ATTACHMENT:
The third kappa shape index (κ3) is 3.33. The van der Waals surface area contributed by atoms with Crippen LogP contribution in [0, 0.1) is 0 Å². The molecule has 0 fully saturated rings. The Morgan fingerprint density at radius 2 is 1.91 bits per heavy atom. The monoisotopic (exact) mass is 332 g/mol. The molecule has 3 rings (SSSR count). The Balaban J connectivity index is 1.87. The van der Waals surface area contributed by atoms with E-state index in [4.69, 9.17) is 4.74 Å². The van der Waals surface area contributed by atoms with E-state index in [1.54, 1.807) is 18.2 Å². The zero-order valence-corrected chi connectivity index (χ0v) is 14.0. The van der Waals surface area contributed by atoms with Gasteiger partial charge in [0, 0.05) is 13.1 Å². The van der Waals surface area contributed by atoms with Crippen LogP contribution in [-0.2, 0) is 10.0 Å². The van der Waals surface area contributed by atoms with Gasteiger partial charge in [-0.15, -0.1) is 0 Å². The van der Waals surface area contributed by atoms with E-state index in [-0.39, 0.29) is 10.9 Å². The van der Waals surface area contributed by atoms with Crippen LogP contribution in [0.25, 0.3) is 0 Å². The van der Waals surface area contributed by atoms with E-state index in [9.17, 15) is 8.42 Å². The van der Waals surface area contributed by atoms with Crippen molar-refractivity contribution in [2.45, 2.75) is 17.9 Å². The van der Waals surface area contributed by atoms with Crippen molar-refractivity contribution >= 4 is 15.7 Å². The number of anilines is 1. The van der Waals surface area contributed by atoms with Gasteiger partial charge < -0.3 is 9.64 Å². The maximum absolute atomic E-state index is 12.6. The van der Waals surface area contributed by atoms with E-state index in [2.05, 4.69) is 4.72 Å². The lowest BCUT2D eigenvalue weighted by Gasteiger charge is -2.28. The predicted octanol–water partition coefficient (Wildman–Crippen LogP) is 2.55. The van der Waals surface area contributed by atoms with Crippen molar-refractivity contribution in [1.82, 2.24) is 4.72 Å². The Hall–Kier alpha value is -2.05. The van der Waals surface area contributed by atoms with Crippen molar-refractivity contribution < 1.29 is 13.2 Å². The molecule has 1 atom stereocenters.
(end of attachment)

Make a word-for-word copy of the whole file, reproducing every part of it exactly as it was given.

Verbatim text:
The third kappa shape index (κ3) is 3.33. The van der Waals surface area contributed by atoms with Crippen LogP contribution in [0, 0.1) is 0 Å². The molecule has 0 fully saturated rings. The Morgan fingerprint density at radius 2 is 1.91 bits per heavy atom. The monoisotopic (exact) mass is 332 g/mol. The molecule has 3 rings (SSSR count). The Balaban J connectivity index is 1.87. The van der Waals surface area contributed by atoms with E-state index in [4.69, 9.17) is 4.74 Å². The van der Waals surface area contributed by atoms with E-state index in [1.54, 1.807) is 18.2 Å². The zero-order valence-corrected chi connectivity index (χ0v) is 14.0. The van der Waals surface area contributed by atoms with Gasteiger partial charge in [0, 0.05) is 13.1 Å². The van der Waals surface area contributed by atoms with Crippen LogP contribution in [-0.2, 0) is 10.0 Å². The van der Waals surface area contributed by atoms with Gasteiger partial charge in [-0.15, -0.1) is 0 Å². The van der Waals surface area contributed by atoms with E-state index in [-0.39, 0.29) is 10.9 Å². The van der Waals surface area contributed by atoms with Crippen LogP contribution in [0.25, 0.3) is 0 Å². The van der Waals surface area contributed by atoms with E-state index in [9.17, 15) is 8.42 Å². The van der Waals surface area contributed by atoms with Crippen molar-refractivity contribution in [2.45, 2.75) is 17.9 Å². The van der Waals surface area contributed by atoms with Crippen molar-refractivity contribution >= 4 is 15.7 Å². The number of anilines is 1. The van der Waals surface area contributed by atoms with Gasteiger partial charge < -0.3 is 9.64 Å². The maximum absolute atomic E-state index is 12.6. The van der Waals surface area contributed by atoms with E-state index in [2.05, 4.69) is 4.72 Å². The lowest BCUT2D eigenvalue weighted by Gasteiger charge is -2.28. The predicted octanol–water partition coefficient (Wildman–Crippen LogP) is 2.55. The van der Waals surface area contributed by atoms with Crippen molar-refractivity contribution in [1.82, 2.24) is 4.72 Å². The Hall–Kier alpha value is -2.05. The van der Waals surface area contributed by atoms with Crippen molar-refractivity contribution < 1.29 is 13.2 Å². The molecule has 1 atom stereocenters.